The invention is best described in several stages, beginning with an account of the inter-aural time-delay and followed by derivations of approximate near-ear and far-ear distances in the listener's near-field. FIG. 1 shows a diagram of the near-field space around the listener, together with the reference planes and axes which will be referred to during the following descriptions, in which P-P′ represents the front-back axis in the horizontal plane, intercepting the centre of the listener's head, and with Q-Q′ representing the corresponding lateral axis from left to right

As has already been noted, there is a time-of-arrival difference between the left and right ears when a sound wave is incident upon the head, unless the sound source is in the median plane, which includes the pole positions (i.e. directly in front, behind above and below). This is known as the inter-aural time delay (ITD), and can be seen depicted in diagram form in FIG. 2, which shows a plan view of a conceptual head, with left ear and right ear receiving a sound signal from a distant source at azimuth angle θ (about +45° as shown here). When the wavefront (W-W′) arrives at the right ear, then it can be seen that there is a path length of (a+b) still to travel before it arrives at the left ear (LE). By the symmetry of the configuration, the b section is equal to the distance from the head centre to wavefront W-W′, and hence: b=r.sin θ. It will be clear that the arc a represents a proportion of the circumference, subtended by θ. By inspection, then, the path length (a+b) is given by:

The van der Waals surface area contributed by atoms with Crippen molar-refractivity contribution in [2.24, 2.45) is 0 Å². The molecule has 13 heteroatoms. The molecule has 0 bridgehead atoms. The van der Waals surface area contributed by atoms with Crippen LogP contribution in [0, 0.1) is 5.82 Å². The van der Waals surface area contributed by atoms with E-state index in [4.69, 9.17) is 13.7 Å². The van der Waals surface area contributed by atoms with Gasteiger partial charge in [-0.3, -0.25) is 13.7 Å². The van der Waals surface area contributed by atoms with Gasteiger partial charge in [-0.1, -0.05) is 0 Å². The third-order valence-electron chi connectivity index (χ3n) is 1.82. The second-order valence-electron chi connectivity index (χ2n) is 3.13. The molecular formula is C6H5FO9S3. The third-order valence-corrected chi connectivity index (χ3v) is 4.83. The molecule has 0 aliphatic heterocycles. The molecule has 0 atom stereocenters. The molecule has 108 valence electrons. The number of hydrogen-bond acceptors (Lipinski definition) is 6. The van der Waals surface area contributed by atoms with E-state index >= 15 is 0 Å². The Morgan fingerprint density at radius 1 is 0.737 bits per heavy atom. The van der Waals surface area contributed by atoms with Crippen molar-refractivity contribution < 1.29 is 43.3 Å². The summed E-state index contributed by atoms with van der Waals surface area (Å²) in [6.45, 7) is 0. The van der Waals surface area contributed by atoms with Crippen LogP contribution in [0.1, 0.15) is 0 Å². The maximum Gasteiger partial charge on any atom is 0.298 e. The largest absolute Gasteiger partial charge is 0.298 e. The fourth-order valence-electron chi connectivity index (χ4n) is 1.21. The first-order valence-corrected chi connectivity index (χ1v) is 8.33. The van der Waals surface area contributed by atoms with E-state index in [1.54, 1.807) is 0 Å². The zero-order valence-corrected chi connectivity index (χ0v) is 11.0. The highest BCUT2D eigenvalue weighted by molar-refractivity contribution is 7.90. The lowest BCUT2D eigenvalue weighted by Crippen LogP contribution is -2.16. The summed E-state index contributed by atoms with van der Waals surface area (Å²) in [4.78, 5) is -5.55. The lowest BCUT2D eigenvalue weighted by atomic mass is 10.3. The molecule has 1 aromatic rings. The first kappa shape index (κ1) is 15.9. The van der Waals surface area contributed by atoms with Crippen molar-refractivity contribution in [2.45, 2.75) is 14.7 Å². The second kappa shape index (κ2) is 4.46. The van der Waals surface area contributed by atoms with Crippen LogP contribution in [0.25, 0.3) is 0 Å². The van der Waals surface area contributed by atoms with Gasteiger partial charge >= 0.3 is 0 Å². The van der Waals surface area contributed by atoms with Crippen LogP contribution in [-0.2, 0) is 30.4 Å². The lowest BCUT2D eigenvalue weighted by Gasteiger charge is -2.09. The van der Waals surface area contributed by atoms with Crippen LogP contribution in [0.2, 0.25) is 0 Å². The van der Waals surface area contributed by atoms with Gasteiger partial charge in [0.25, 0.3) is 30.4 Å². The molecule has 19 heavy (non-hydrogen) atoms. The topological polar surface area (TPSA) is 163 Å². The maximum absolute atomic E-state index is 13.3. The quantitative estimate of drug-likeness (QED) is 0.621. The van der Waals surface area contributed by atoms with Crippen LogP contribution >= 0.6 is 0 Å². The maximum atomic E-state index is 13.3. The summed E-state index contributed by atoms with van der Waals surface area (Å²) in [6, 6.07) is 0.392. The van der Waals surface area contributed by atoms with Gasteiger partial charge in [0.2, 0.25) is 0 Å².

path length = ( θ 360 ) 2 π r + r . sin θ ( 1 )
(This path length (in cm units) can be converted into the corresponding time-delay value (in ms) by dividing by 34.3.)

It can be seen that, in the extreme, when θ tends to zero, so does the path length. Also, when θ tends to 90°, and the head diameter is 15 cm, then the path length is about 19.3 cm, and the associated ITD is about 563 μs. In practice, the ITDs are measured to be slightly larger than this, typically up to 702 μs. It is likely that this is caused by the non-spherical nature of the head (including the presence of the pinnae and nose), the complex diffractive situation and surface effects.